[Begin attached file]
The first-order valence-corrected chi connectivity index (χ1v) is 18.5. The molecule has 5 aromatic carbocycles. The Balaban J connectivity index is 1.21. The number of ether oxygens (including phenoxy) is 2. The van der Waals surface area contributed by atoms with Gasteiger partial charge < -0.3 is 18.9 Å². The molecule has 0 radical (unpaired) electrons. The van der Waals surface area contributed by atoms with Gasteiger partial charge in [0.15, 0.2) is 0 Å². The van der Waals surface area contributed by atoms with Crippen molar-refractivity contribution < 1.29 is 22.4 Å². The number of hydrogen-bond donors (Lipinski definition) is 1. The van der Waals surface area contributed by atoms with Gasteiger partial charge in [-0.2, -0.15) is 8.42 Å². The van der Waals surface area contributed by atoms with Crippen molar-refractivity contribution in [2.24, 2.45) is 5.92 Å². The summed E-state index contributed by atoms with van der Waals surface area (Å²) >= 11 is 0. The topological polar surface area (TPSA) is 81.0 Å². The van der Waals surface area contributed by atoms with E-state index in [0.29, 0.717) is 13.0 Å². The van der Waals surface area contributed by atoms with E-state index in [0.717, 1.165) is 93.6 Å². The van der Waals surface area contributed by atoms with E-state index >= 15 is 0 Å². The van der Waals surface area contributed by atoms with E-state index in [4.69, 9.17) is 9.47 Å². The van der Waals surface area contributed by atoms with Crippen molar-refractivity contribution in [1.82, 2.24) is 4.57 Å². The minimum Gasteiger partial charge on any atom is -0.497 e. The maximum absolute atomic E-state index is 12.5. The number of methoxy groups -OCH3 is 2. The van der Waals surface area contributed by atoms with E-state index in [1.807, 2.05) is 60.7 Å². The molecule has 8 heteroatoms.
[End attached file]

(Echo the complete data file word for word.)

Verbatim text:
The first-order valence-corrected chi connectivity index (χ1v) is 18.5. The molecule has 5 aromatic carbocycles. The Balaban J connectivity index is 1.21. The number of ether oxygens (including phenoxy) is 2. The van der Waals surface area contributed by atoms with Gasteiger partial charge < -0.3 is 18.9 Å². The molecule has 0 radical (unpaired) electrons. The van der Waals surface area contributed by atoms with Gasteiger partial charge in [0.15, 0.2) is 0 Å². The van der Waals surface area contributed by atoms with Crippen molar-refractivity contribution < 1.29 is 22.4 Å². The number of hydrogen-bond donors (Lipinski definition) is 1. The van der Waals surface area contributed by atoms with Gasteiger partial charge in [-0.2, -0.15) is 8.42 Å². The van der Waals surface area contributed by atoms with Crippen molar-refractivity contribution in [2.24, 2.45) is 5.92 Å². The summed E-state index contributed by atoms with van der Waals surface area (Å²) >= 11 is 0. The topological polar surface area (TPSA) is 81.0 Å². The van der Waals surface area contributed by atoms with E-state index in [0.29, 0.717) is 13.0 Å². The van der Waals surface area contributed by atoms with E-state index in [0.717, 1.165) is 93.6 Å². The van der Waals surface area contributed by atoms with E-state index >= 15 is 0 Å². The van der Waals surface area contributed by atoms with E-state index in [4.69, 9.17) is 9.47 Å². The van der Waals surface area contributed by atoms with Crippen molar-refractivity contribution in [1.82, 2.24) is 4.57 Å². The minimum Gasteiger partial charge on any atom is -0.497 e. The maximum absolute atomic E-state index is 12.5. The number of methoxy groups -OCH3 is 2. The van der Waals surface area contributed by atoms with E-state index in [1.807, 2.05) is 60.7 Å². The molecule has 8 heteroatoms.